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posted by janrinok on Monday April 21 2014, @12:03PM   Printer-friendly
from the but-who-will-make-a-profit? dept.

One gallon of beer yields on average about a pound of spent grain, the malted barley husks leftover after mashing and the sweet liquid is drained. It's a food grade product and for years, smaller craft brewers have donated or sold on the cheap their spent grain to farmers to feed cows and other livestock. Now The Oregonian reports that the FDA, charged with tightening the country's food safety network, has proposed a rule that strikes financial fear into the hearts of brewers and distillers nationwide which could cost the industry millions and increase the price of beer and spirits. The proposal would classify companies that distribute spent grain to farms as animal feed manufacturers, possibly forcing them to dry and package the material before distribution. The equipment and set up to do that would cost about $13 million per facility, says Scott Mennen, vice president of brewery operations at Widmer. "That would be cost prohibitive," Mennen said. "Most brewers would have to put this material in a landfill."

The FDA rule would also require brewers and distillers to keep extensive records to allow for traceability in the event of a problem, and to adopt new safety procedures, for example by storing and shipping spent grain in closed sanitized containers. "Beer prices would go up for everybody to cover the cost of the equipment and installation," says James Emmerson, executive brewmaster of Full Sail Brewing Co. The proposal has sparked an outpouring from opponents, with hundreds of comments pouring into the FDA. "This is the kind of stuff that makes government look bad," says Rep. Peter DeFazio. "It would mark a huge setback adding tons of waste to our landfills."

 
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  • (Score: 3, Interesting) by strattitarius on Monday April 21 2014, @03:01PM

    by strattitarius (3191) on Monday April 21 2014, @03:01PM (#33999) Journal
    Food supply from seed to grain to flour to bread is tracked and traced. Lots, serials, bushels, etc. The FDA wants to add this big of unregulated feed to be tracked. That's find with me. The brewing company had better damn already know where that grain came from, how long it sat in wait, and how much of it was used on that batch. Export that record to the farmer you gave it to and call it done. Once more step in the tracking.

    In fact, even if they are giving it away, they would be tracking it anyways. Manufacturers have to track all waste streams, where they come from and where they go. Regardless if they pay to have it taken off or if someone pays them to take it away.

    This is a fact of life in our modern era of food production.
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  • (Score: 5, Interesting) by bucc5062 on Monday April 21 2014, @03:34PM

    by bucc5062 (699) on Monday April 21 2014, @03:34PM (#34015)

    You missed the point where the brewer had to dry and repackage the slurry as well as track it. If it was just about tracking I think they'd be able to comply without much cost added (barcode the tank, the truck record the transaction and be done). What the FDA proposes is that they need to repurpose the whole product. That is the cost sink hole and to do so for no obvious reason.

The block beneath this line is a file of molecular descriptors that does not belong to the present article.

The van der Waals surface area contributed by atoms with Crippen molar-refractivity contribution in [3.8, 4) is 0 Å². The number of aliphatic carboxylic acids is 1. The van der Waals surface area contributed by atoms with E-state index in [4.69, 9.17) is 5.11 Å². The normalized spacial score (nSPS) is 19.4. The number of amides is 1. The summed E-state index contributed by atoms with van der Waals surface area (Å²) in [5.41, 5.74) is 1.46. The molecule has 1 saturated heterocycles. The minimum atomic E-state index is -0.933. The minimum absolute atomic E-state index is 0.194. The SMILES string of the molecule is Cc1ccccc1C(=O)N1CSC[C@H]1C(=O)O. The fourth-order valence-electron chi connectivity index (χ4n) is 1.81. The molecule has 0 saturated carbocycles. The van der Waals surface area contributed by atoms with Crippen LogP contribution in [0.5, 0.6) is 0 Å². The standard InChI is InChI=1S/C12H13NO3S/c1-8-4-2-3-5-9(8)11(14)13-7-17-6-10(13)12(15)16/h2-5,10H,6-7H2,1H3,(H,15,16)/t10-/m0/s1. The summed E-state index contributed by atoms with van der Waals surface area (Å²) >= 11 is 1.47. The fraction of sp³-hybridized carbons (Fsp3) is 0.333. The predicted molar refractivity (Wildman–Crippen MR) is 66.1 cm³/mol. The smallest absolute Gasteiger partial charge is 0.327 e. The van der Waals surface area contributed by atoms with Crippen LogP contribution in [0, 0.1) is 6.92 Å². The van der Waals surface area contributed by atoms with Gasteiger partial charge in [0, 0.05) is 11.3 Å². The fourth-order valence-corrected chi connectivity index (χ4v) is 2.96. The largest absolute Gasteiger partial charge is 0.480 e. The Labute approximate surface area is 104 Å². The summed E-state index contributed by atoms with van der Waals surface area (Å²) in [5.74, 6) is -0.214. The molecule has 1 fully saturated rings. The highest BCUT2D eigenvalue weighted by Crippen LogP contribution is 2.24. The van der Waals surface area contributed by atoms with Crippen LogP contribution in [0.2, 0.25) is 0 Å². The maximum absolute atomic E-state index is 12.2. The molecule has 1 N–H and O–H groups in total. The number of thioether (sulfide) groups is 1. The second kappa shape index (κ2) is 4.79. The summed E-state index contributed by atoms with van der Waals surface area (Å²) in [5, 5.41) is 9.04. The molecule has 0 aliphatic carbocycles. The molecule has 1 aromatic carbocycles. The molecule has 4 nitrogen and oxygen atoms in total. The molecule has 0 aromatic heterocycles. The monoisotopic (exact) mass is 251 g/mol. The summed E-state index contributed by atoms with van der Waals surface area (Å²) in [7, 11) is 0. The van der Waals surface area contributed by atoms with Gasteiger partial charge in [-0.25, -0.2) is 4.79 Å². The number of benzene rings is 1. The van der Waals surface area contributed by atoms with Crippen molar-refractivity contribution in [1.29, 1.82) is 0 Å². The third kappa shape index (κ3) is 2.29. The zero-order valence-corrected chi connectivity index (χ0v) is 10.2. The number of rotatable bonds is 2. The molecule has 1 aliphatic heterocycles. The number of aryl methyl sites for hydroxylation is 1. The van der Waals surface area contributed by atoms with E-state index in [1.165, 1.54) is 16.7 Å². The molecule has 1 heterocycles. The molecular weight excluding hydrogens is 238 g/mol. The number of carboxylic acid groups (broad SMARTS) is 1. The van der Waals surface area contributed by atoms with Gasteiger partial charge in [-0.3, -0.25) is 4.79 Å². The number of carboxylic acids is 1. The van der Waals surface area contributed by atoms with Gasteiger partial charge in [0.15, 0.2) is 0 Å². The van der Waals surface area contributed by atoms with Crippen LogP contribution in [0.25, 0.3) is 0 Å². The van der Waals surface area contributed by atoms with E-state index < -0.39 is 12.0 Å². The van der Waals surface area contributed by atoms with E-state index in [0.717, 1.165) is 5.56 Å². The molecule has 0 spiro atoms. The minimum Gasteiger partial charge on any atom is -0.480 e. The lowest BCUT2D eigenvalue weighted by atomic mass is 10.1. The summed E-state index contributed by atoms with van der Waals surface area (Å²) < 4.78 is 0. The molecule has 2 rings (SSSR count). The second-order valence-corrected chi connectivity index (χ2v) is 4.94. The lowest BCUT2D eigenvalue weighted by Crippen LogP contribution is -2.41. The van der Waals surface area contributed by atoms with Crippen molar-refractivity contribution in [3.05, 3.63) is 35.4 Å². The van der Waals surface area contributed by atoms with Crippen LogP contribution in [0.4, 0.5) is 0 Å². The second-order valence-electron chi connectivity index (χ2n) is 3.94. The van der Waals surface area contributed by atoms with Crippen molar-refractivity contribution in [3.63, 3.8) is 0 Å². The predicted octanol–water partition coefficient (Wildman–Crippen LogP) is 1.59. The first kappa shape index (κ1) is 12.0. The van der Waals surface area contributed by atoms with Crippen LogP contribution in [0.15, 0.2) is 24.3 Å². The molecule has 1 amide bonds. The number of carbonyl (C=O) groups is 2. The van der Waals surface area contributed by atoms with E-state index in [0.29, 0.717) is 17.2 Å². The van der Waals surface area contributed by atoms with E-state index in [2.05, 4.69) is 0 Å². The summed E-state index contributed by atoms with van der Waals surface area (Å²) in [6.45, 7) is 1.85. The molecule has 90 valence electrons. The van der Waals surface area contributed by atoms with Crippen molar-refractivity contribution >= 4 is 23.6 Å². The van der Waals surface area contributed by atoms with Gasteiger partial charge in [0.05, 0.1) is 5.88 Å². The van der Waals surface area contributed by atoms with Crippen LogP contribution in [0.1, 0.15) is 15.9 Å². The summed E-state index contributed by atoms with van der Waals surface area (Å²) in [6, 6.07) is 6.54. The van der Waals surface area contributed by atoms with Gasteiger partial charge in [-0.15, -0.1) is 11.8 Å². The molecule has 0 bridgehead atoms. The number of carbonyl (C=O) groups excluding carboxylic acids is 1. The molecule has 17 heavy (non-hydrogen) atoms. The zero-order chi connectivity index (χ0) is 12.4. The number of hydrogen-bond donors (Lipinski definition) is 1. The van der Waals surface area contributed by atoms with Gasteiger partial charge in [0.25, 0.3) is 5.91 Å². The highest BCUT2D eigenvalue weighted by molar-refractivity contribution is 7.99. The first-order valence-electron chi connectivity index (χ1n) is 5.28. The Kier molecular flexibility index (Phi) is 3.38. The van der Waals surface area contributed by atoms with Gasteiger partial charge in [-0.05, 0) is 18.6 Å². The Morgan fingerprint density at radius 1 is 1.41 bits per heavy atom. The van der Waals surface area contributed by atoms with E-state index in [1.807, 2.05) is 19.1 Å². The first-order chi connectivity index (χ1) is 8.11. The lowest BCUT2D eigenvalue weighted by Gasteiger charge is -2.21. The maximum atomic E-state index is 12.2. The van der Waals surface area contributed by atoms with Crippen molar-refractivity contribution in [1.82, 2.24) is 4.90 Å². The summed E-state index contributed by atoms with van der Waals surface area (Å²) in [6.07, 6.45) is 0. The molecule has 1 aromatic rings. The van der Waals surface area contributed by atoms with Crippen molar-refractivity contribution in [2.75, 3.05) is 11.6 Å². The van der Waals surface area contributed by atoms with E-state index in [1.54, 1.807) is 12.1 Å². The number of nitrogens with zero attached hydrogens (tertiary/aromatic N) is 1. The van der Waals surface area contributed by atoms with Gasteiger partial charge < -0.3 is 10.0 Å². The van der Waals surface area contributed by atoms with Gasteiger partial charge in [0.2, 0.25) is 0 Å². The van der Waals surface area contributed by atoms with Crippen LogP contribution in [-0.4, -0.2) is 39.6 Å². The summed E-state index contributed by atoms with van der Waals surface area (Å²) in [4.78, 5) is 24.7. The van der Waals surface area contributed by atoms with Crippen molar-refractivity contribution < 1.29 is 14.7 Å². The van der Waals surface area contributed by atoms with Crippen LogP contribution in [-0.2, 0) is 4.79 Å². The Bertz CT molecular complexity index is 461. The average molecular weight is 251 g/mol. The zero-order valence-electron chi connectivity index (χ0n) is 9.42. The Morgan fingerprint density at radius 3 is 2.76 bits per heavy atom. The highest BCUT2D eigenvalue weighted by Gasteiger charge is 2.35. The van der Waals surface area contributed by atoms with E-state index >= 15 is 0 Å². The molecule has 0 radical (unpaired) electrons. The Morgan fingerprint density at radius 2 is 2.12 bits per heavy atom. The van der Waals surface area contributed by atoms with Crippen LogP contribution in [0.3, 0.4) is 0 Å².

There is common sense and nonsense, the FDA choose the latter.

    --
    The more things change, the more they look the same
    • (Score: 2) by clone141166 on Monday April 21 2014, @05:26PM

      by clone141166 (59) on Monday April 21 2014, @05:26PM (#34059)

      The articles themselves are very slanted towards the FDA's proposal being evil and unnecessary. But does anyone have a link to exactly what the FDA is claiming and why?

      Is there actually a legitimate reason for the FDA's concern that simply hasn't been adequately reported? If there really is some basis for them to suspect that it poses a health risk then I would rather deal with more expensive beer than risk it.

      On the other hand if it's just a result of feed-company lobbying as another poster raised then yes it's evil and unnecessary over-regulation. But the articles seem so biased. I wish journalists would at least try to present all of the points of view before sounding the battle horns and declaring everything an abomination forged by the devil.

      • (Score: 2) by sjames on Monday April 21 2014, @06:09PM

        by sjames (2882) on Monday April 21 2014, @06:09PM (#34086) Journal

        I suspect it's more a matter of reality being biased. Being shot in the chest is bad. It's not possible to write a 'non-biased' article about it where we give equal time to the health benefits.

      • (Score: 2) by bucc5062 on Monday April 21 2014, @08:53PM

        by bucc5062 (699) on Monday April 21 2014, @08:53PM (#34150)

        Here ya go [fda.gov]. It reads about as dry as a government proposal can be, but I think the general gist can be understood. Stop doing this so our overlords can make more money.

        I think James stated it well, the reality is biased enough. If there could be one valid and good reason go get a gunshot wound to the chest then please list it, but otherwise, how about we say its a bad idea and drop it. There has not ever been a case where cows where harmed in the use of spent grain, so how is this helping?

        The other factor not so much stated is the supplier relationship with the farmers. I have horses and buy hay from local farmers. If I get a bad set of hay from a farmer, I am not going to buy from them again or they really need to show me that it was a one off. Any farmer worth their salt will know if what they are getting is a good product for their cows and anything the impacts their product (beef/milk) will result in backlash. The best regulator in this case is the farmer and any beer maker worth their hops will know if they piss off the farmers, that will impact their product.